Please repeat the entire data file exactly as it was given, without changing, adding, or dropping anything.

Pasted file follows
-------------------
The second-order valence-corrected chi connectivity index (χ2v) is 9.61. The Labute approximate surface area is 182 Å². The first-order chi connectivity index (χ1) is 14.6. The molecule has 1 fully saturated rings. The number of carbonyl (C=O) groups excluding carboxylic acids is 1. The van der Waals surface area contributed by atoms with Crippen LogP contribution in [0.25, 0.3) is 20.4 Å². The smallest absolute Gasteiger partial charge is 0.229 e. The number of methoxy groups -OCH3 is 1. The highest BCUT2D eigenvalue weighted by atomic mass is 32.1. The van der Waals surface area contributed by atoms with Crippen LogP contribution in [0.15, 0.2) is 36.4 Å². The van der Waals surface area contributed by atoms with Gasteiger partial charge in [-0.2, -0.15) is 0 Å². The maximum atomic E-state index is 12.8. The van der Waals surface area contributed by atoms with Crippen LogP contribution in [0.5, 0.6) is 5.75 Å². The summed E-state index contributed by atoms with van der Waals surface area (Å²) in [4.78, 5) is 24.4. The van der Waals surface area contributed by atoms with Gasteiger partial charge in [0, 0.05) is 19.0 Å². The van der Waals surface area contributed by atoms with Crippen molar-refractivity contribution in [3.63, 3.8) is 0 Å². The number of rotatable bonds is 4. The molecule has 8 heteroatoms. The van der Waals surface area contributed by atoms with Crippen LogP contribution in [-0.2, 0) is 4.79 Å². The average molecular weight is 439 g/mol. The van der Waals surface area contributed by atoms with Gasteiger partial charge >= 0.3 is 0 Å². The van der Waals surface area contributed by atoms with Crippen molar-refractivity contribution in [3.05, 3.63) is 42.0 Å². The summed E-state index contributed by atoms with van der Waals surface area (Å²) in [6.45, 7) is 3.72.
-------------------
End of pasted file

The second-order valence-corrected chi connectivity index (χ2v) is 9.61. The Labute approximate surface area is 182 Å². The first-order chi connectivity index (χ1) is 14.6. The molecule has 1 fully saturated rings. The number of carbonyl (C=O) groups excluding carboxylic acids is 1. The van der Waals surface area contributed by atoms with Crippen LogP contribution in [0.25, 0.3) is 20.4 Å². The smallest absolute Gasteiger partial charge is 0.229 e. The number of methoxy groups -OCH3 is 1. The highest BCUT2D eigenvalue weighted by atomic mass is 32.1. The van der Waals surface area contributed by atoms with Crippen LogP contribution in [0.15, 0.2) is 36.4 Å². The van der Waals surface area contributed by atoms with Gasteiger partial charge in [-0.2, -0.15) is 0 Å². The maximum atomic E-state index is 12.8. The van der Waals surface area contributed by atoms with Crippen LogP contribution in [0.5, 0.6) is 5.75 Å². The summed E-state index contributed by atoms with van der Waals surface area (Å²) in [4.78, 5) is 24.4. The van der Waals surface area contributed by atoms with Gasteiger partial charge in [0, 0.05) is 19.0 Å². The van der Waals surface area contributed by atoms with Crippen molar-refractivity contribution in [3.63, 3.8) is 0 Å². The number of rotatable bonds is 4. The molecule has 8 heteroatoms. The van der Waals surface area contributed by atoms with Crippen LogP contribution in [-0.2, 0) is 4.79 Å². The average molecular weight is 439 g/mol. The van der Waals surface area contributed by atoms with Gasteiger partial charge >= 0.3 is 0 Å². The van der Waals surface area contributed by atoms with Crippen molar-refractivity contribution in [3.05, 3.63) is 42.0 Å². The summed E-state index contributed by atoms with van der Waals surface area (Å²) in [6.45, 7) is 3.72.